Tuesday, March 26, 2013

Who are you rooting for?


1.     Use the time of a total stranger in such a way that he or she will not feel the time was wasted.
2.     Give the reader at least one character he or she can root for.

In one draft of Henry on Fire I decided to really bring out Henry’s anger issue. I think I was angry about the fact that the rest of the world did not realize that I had written the next great American novel and in doing so redefined the American literary landscape forever. My angry Henry was mean to his friends. He thought about wacking the old man, Papo, with his walking stick. At a critique group, having only read fifteen pages, a guy said he hated Henry, my main character.

Wow! That was a wakeup call. He not only wasn’t rooting for Henry he hated him. I think we all want to know that someone is rooting for us. It saddens me when I discover parents who aren’t rooting for their children. Yes it is good to be honest about our children’s abilities and inabilities in the world but that doesn’t mean we stop rooting for them. No matter what, parents need to want their children to rise to the fullness of their potential and even beyond, if we won’t root for our own children who will.

I am also bothered by employers who don’t root for their employees. I want to see the people around me excel. I have more than once had interns tell me that their efforts were at least as good as mine. I tell them my goal is to make them better than me. If I knew starting out what I know now, the good lord only knows what might have happened. I in no way want neither my abilities nor inabilities to be a defining limit on those I get to mentor.

We love the star quarterback and we stand up and cheer for the come from behind person who overcomes tremendous obstacles, but there are a whole lot of people in the middle who we need to root for also. That is where most of us live. I’m going to start rooting for the guy who holds up the line while trying to get the exact change out of his pocket. Or the one who meticulous sorts and packs his groceries in the self-check line. Or the person who just can’t quite figure out how to merge onto or off the interstate. Maybe they’ll root for me also.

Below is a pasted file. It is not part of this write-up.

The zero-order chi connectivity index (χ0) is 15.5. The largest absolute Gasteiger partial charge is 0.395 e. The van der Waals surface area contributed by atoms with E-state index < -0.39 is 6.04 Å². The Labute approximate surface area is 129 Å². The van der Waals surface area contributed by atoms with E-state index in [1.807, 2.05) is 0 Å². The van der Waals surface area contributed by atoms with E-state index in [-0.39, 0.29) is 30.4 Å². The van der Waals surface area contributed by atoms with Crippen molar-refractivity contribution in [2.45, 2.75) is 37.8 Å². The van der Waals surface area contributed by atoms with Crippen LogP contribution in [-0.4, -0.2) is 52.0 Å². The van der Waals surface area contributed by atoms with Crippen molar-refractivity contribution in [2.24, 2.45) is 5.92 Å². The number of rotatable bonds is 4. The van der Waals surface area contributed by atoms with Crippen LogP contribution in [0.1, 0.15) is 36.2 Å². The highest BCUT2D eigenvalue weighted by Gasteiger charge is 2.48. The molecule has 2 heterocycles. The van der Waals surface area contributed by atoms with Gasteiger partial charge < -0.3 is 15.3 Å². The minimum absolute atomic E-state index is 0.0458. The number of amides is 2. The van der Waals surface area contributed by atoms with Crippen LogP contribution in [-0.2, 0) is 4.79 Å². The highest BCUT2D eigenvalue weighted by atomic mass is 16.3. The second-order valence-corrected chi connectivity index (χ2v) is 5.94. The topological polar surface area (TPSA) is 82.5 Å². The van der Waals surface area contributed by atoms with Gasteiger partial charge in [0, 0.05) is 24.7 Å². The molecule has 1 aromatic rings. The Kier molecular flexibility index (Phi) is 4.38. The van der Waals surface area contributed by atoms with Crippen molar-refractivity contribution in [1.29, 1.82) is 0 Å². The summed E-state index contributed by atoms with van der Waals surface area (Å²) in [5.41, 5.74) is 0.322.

In my story of Henry I hope you cheer for the girls when they put an end to the boy’s jalapeno eating contest at the school dance. And I hope you cheer for Henry when he puts his all into climbing that rope that I never made my way up. I hope you will root for Anree who so envies Henry’s life in suburbia. And I hope you will root for all kinds of people who are currently part of your life.   

3.     Every character should want something, even if it is only a glass of water.
4.     Every sentence must do one of two things—reveal character or advance the action.
5.     Start as close to the end as possible.
6.     Be a sadist. No matter how sweet and innocent your leading characters, make awful things happen to them—in order that the reader may see what they are made of.
7.     Write to please just one person. If you open a window and make love to the world, so to speak, your story will get pneumonia.
8.     Give your readers as much information as possible as soon as possible. To heck with suspense. Readers should have such complete understanding of what is going on, where and why, that they could finish the story themselves, should cockroaches eat the last few pages.

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